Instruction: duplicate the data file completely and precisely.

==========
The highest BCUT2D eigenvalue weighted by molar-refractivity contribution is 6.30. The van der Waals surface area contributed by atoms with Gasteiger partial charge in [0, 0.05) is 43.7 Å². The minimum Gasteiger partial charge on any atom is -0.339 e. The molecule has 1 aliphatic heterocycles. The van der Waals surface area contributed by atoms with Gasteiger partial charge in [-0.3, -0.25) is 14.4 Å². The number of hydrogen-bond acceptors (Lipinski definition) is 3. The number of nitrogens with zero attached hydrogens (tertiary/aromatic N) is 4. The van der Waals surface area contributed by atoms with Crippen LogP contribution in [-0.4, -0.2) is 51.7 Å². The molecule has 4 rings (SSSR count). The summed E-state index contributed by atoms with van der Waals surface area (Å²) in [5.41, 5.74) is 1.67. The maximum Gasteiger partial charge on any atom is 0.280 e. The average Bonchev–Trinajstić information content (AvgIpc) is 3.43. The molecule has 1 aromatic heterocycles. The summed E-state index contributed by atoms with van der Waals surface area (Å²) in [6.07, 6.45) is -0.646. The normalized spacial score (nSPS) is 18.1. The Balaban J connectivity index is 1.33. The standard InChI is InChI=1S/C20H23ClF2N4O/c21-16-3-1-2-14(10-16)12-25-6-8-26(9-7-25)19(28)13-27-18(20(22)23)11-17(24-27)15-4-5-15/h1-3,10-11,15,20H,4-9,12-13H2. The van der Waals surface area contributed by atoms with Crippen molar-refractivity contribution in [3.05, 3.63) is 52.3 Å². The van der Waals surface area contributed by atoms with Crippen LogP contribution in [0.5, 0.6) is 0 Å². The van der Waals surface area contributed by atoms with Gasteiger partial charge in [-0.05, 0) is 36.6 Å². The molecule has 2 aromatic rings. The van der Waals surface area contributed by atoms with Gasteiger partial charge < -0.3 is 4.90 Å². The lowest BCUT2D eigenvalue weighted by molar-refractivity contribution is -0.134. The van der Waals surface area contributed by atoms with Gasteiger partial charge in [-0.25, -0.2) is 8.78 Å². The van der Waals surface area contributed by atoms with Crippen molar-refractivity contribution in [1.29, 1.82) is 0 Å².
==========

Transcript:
The highest BCUT2D eigenvalue weighted by molar-refractivity contribution is 6.30. The van der Waals surface area contributed by atoms with Gasteiger partial charge in [0, 0.05) is 43.7 Å². The minimum Gasteiger partial charge on any atom is -0.339 e. The molecule has 1 aliphatic heterocycles. The van der Waals surface area contributed by atoms with Gasteiger partial charge in [-0.3, -0.25) is 14.4 Å². The number of hydrogen-bond acceptors (Lipinski definition) is 3. The number of nitrogens with zero attached hydrogens (tertiary/aromatic N) is 4. The van der Waals surface area contributed by atoms with Crippen LogP contribution in [-0.4, -0.2) is 51.7 Å². The molecule has 4 rings (SSSR count). The summed E-state index contributed by atoms with van der Waals surface area (Å²) in [5.41, 5.74) is 1.67. The maximum Gasteiger partial charge on any atom is 0.280 e. The average Bonchev–Trinajstić information content (AvgIpc) is 3.43. The molecule has 1 aromatic heterocycles. The summed E-state index contributed by atoms with van der Waals surface area (Å²) in [6.07, 6.45) is -0.646. The normalized spacial score (nSPS) is 18.1. The Balaban J connectivity index is 1.33. The standard InChI is InChI=1S/C20H23ClF2N4O/c21-16-3-1-2-14(10-16)12-25-6-8-26(9-7-25)19(28)13-27-18(20(22)23)11-17(24-27)15-4-5-15/h1-3,10-11,15,20H,4-9,12-13H2. The van der Waals surface area contributed by atoms with Crippen molar-refractivity contribution in [3.05, 3.63) is 52.3 Å². The van der Waals surface area contributed by atoms with Crippen LogP contribution in [0.5, 0.6) is 0 Å². The van der Waals surface area contributed by atoms with Gasteiger partial charge in [-0.05, 0) is 36.6 Å². The molecule has 2 aromatic rings. The van der Waals surface area contributed by atoms with Gasteiger partial charge < -0.3 is 4.90 Å². The lowest BCUT2D eigenvalue weighted by molar-refractivity contribution is -0.134. The van der Waals surface area contributed by atoms with Gasteiger partial charge in [-0.25, -0.2) is 8.78 Å². The van der Waals surface area contributed by atoms with Crippen molar-refractivity contribution in [1.29, 1.82) is 0 Å².